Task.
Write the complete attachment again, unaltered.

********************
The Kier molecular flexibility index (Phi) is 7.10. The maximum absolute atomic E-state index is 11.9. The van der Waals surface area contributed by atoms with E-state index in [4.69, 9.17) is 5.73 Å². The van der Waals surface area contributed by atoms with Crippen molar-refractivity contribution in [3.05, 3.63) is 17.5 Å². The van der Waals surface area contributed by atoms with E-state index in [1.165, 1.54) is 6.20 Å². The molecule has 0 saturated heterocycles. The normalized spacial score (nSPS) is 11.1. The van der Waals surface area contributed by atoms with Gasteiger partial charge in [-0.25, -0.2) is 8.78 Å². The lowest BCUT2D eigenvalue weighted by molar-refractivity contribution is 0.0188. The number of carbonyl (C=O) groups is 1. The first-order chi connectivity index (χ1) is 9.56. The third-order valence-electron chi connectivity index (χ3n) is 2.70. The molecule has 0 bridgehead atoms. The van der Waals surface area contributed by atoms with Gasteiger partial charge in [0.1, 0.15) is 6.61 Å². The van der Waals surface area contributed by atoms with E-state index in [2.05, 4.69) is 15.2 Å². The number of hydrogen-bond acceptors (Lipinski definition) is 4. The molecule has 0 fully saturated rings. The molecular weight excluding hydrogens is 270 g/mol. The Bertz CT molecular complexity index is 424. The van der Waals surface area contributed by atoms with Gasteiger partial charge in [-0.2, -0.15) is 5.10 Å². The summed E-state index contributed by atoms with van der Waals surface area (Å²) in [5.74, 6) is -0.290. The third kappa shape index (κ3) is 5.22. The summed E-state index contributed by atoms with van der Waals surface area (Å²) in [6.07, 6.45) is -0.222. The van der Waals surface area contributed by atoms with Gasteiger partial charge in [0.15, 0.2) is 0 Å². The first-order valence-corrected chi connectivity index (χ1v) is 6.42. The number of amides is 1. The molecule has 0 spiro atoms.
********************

The Kier molecular flexibility index (Phi) is 7.10. The maximum absolute atomic E-state index is 11.9. The van der Waals surface area contributed by atoms with E-state index in [4.69, 9.17) is 5.73 Å². The van der Waals surface area contributed by atoms with Crippen molar-refractivity contribution in [3.05, 3.63) is 17.5 Å². The van der Waals surface area contributed by atoms with E-state index in [1.165, 1.54) is 6.20 Å². The molecule has 0 saturated heterocycles. The normalized spacial score (nSPS) is 11.1. The van der Waals surface area contributed by atoms with Gasteiger partial charge in [-0.25, -0.2) is 8.78 Å². The lowest BCUT2D eigenvalue weighted by molar-refractivity contribution is 0.0188. The number of carbonyl (C=O) groups is 1. The first-order chi connectivity index (χ1) is 9.56. The third-order valence-electron chi connectivity index (χ3n) is 2.70. The molecule has 0 bridgehead atoms. The van der Waals surface area contributed by atoms with Gasteiger partial charge in [0.1, 0.15) is 6.61 Å². The van der Waals surface area contributed by atoms with E-state index in [2.05, 4.69) is 15.2 Å². The number of hydrogen-bond acceptors (Lipinski definition) is 4. The molecule has 0 fully saturated rings. The molecular weight excluding hydrogens is 270 g/mol. The Bertz CT molecular complexity index is 424. The van der Waals surface area contributed by atoms with Gasteiger partial charge in [-0.2, -0.15) is 5.10 Å². The summed E-state index contributed by atoms with van der Waals surface area (Å²) in [5.74, 6) is -0.290. The third kappa shape index (κ3) is 5.22. The summed E-state index contributed by atoms with van der Waals surface area (Å²) in [6.07, 6.45) is -0.222. The van der Waals surface area contributed by atoms with Gasteiger partial charge in [0.15, 0.2) is 0 Å². The first-order valence-corrected chi connectivity index (χ1v) is 6.42. The number of amides is 1. The molecule has 0 spiro atoms.